Sunday, February 2, 2014

Spoiler Alert: The Broken Circle Breakdown

SPOILER ALERT The Broken Circle Breakdown

I thought it a wonderful movie. My view of it is that thematically it put a coldly materialist view of the world--Didier--against a softer, spiritually yearning view of the world--Elise--in the face of a most wrenching imaginable tragedy, the terminal illness of a beautiful young child and then her death.

The movie's music, a couple of hundred years of peoples' responses to the terrible vagaries of life, its terrible fatedness, is full with songs about death and dying and grotesque human conduct, with the promise of heaven waiting. Take Go To Sleep Little Baby, a lullaby draped in death and cold loneliness. It was sung in Brother Where Art Thou too.

Didier is quite block headed, IMO, about his atheism. So even when his cancer stricken daughter projects her child's terrifying anxiety onto the bird that kills itself flying into the glass "terranda" he can barely bring himself to affirm her longing for some beneficent meaning in the "birdie's" death. After Maybelle's death, Didier can't bring himself to soften his insistent rationalism to allow Elise to find some comfort in spiritual signs, hopes and beliefs. His block headedness, almost fanaticism, about his view of the world reaches a minor high point when he argues against warning birds with signs not to fly into the glass on the basis that will slow down evolutionary progress in them towards a biological answer evolving in them over time.

In my view, maybe idiosyncratic, he can't really understand the music he plays and sings, which is so full with religion's answer to life's deepest mysteries. Happiness can exist kind of easily and thoughtlessly when things go well and right, but the existential rubber meets the meaningless road when tragedy strikes.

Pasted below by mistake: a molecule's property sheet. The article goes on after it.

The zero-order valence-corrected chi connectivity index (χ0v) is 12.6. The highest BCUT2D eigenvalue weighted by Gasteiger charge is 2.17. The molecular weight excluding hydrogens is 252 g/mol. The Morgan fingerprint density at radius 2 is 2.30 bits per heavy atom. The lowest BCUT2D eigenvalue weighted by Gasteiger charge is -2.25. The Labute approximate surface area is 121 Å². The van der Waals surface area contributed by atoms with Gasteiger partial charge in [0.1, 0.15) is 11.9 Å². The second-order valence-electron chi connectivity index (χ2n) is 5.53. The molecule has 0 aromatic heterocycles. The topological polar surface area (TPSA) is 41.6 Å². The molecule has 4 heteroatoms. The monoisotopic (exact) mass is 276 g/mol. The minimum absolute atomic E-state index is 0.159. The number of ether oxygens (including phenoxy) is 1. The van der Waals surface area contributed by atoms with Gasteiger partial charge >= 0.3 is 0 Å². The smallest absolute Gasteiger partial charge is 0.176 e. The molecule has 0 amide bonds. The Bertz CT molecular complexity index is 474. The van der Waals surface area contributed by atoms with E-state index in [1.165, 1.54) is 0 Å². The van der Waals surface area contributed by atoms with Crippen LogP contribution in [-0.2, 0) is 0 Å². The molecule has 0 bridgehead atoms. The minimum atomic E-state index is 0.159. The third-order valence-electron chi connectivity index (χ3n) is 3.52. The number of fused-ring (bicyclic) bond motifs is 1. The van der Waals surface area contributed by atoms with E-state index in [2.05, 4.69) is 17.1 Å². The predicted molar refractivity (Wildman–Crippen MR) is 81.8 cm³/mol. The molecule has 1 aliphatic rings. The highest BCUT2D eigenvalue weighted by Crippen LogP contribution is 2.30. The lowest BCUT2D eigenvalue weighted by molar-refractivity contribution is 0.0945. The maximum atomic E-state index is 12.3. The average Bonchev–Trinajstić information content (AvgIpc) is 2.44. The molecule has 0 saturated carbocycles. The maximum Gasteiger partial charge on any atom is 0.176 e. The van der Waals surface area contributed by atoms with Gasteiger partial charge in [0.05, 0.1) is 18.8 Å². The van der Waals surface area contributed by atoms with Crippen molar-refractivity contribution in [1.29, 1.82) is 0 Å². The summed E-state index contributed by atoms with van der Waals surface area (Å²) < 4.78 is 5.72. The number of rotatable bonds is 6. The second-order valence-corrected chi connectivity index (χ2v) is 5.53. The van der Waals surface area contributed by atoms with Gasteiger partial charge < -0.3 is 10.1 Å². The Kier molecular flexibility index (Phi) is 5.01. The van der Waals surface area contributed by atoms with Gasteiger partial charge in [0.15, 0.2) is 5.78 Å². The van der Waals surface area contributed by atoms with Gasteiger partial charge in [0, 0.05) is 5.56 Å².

So, more profoundly, he finally drives, Elise, now Alabama, away from him and to her own death by his uncontrollable stridency and aggressiveness about what has befallen Maybelle. Even his uncontrollable outburst at the final performance shows his need for meaning beyond brittle rationalism to accommodate his deep grief. Had he been more sensitive, more yielding, more comforting, he might have saved his love with Elise, of even as Monroe and  Alabama, with the American type promise of a fresh start. At the end finally he succumbs much too late, two deaths too late,when he whispers to his dead wife to greet his daughter for him in heaven.

I didn't talk about some of things in the movie I felt contrived, like the final music at Elise's bedside, because right now I'm not in the mood to puncture the hold the movie has on me with criticisms of it.

Your thoughts on any of this?

1 comment:

  1. Great review. I am agnostic. I abandoned my religion a couple of years ago, and still I am struggling to fill the emptiness it left behind. It is not easy when the answer is not simply god to everything. I can not argue with the inspiration and the comfort that religion provides for the believers. I think this music is one of the best products religion gave us.